JOHN J. NESBIT is an old time resident of Larned. He came to the city in March, 1887, as an employe of R. L. Walker & Company, who installed the Larned water plant. For a number of years Mr. Nesbit had been engaged in waterworks construction and in the management and operation of public utilities, and became an expert at the business. While supervising the construction of Larned's first waterworks he became additionally interested in the community by the fact that he met and married his wife, and in order to have a permanent home he determined to remain rather than follow his profession in other cities. So he continued to operate the waterworks at Larned until it was sold and came under municipal ownership.
Mr. Nesbit has come against some of the rough edges of the world as he has passed along, and has propelled himself to success by an ambitious and energetic nature. He was born in the City of Rockford, Illinois, July 27, 1853, a son of James and Anna (Orr) Nesbit. His parents were married in County Tyrone, Ireland, and soon after that event they set sail for America. After three months' voyage they landed from the sailing vessel at New York, spent a very brief time in that city, and then went to Rockford, Illinois. James Nesbit was a mason and plasterer by trade and followed the occupation for a number of years. Toward the close of the Civil war he moved out to Waterloo, Iowa, and lived in that vicinity until his death. While in Iowa he abandoned his trade in favor of farming. When he went to Iowa he found the prairie so wide and the settlers so few that when a local banker offered to deed him eighty acres of land in payment for three weeks' work he declined such method of settlement. He declared that the prairie never would he settled up, but he lived to renounce that error, and some years later he himself paid $20 an acre farther from town than the eighty acres which had been offered him. As a farmer he showed sufficient enterprise to make a success of the business and became one of the substantial men of the community. He was highly esteemed for his many excellencies of character. He was positive, possessed the hard, shrewd common sense of the typical Scotch-Irish, and in religion was one of the strongest Covenanters, and outside of his home and family paid more attention to his church than anything else. After getting papers as an American citizen he voted and acted with the republican party, and held a number of local offices. His death occurred in 1886, at the age of seventy-four, while his wife passed away at fifty-four. Their children were: Thomas, now a resident of Volga, South Dakota; John J.; Anna, wife of R. J. McCormick, of Chicago; William, of Waterloo, Iowa; Mary, who married F. C. Glasgow and died at Belle Center, Ohio; Robert, a farmer near Waterloo; Dr. George, who was a physician at Waterloo, where he died; and Edward, a farmer at Waterloo.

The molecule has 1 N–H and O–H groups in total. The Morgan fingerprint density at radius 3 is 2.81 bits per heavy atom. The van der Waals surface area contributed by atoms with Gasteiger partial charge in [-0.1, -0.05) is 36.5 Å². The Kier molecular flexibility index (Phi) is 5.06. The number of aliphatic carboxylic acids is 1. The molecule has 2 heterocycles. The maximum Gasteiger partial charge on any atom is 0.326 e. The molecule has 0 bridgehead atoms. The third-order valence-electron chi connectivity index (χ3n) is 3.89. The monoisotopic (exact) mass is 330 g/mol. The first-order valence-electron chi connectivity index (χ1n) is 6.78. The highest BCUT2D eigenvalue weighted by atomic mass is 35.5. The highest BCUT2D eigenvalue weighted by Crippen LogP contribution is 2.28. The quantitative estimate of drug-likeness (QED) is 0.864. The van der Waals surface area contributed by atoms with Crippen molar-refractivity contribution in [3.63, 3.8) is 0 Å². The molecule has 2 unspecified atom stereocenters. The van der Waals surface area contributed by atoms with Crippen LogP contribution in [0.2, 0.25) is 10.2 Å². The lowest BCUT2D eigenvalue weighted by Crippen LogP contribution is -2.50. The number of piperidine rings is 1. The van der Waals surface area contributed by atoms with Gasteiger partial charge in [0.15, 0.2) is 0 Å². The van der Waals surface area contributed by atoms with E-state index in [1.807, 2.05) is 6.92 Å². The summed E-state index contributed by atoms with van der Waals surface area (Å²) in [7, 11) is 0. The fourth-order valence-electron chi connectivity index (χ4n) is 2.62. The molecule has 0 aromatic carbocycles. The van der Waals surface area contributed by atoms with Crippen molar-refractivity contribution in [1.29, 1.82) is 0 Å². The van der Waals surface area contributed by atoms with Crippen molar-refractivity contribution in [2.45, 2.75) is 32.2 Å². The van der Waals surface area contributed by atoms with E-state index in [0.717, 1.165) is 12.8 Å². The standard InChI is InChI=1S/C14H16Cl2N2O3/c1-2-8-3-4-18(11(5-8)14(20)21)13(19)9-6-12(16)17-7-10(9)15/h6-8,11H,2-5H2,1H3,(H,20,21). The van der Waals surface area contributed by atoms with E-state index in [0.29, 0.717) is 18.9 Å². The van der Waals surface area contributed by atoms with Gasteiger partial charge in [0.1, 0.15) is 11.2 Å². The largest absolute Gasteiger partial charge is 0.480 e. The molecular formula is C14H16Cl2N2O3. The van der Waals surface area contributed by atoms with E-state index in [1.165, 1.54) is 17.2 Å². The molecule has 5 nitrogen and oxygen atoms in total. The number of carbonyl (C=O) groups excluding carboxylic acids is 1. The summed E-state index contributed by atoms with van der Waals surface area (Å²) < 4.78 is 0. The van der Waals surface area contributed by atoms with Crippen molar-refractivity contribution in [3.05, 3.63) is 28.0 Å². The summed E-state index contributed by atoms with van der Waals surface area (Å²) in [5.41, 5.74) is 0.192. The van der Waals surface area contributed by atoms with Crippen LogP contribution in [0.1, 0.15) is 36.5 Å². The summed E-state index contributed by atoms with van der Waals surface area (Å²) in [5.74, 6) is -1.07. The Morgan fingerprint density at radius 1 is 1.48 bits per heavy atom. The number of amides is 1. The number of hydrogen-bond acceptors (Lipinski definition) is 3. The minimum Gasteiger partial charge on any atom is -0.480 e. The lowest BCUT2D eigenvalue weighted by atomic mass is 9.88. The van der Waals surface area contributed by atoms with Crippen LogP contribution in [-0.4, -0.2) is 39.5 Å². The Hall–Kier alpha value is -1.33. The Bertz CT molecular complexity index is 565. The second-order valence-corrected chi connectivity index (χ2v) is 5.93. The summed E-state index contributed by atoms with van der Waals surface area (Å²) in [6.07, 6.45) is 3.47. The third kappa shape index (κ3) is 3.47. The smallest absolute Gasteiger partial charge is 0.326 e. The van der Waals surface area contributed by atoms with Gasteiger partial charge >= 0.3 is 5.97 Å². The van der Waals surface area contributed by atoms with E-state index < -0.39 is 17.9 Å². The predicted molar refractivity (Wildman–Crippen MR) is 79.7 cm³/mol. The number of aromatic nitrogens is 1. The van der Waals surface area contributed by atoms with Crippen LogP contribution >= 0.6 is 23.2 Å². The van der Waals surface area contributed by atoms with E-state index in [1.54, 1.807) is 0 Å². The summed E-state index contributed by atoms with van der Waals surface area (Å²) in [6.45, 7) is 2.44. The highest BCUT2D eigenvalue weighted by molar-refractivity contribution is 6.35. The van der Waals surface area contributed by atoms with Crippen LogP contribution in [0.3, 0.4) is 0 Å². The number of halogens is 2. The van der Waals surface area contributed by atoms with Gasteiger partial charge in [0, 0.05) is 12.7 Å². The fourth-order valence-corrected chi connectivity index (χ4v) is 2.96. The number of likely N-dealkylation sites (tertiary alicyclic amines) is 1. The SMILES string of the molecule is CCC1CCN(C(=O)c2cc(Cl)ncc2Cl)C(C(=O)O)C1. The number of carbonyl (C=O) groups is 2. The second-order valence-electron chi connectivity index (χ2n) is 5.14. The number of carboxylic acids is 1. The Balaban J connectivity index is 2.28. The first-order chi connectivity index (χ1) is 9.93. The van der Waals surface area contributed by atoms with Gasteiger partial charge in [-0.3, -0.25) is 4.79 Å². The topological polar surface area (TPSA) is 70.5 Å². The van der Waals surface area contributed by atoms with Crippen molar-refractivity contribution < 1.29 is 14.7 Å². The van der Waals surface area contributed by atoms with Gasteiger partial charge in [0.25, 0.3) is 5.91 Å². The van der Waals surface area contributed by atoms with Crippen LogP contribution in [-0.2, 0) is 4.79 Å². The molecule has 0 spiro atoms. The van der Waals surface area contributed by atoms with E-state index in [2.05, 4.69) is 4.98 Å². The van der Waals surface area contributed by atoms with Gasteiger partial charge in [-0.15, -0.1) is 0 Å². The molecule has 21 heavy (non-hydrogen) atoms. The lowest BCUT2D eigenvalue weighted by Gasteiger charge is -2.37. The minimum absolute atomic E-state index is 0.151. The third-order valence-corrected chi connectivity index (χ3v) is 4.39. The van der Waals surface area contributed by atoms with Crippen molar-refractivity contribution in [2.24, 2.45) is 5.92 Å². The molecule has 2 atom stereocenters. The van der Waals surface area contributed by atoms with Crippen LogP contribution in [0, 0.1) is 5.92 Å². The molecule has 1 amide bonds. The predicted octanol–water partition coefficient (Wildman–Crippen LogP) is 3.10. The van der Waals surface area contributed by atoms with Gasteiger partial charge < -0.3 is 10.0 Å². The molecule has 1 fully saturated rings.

John J. Nesbit was about eleven years of age when his parents moved to Iowa. After that his youth was spent on a farm and he finished his education in the schools of Waterloo or the country districts. Farm work in those days meant little more than physical drudgery. His tastes were not agricultural. He early evinced a special fondness for mechanics and machinery. There was practically no opportunity to gratify such a taste on an Iowa farm forty or fifty years ago. In order to get into the work for which he believed his talents specially after some wandering about the country arrived at fitted him he left home at the age of sixteen and Elgin, Illinois, where he secured his first job and got his first lessons in the practical operation of machinery. These few years he spent in a cheese and butter factory in that great butter center.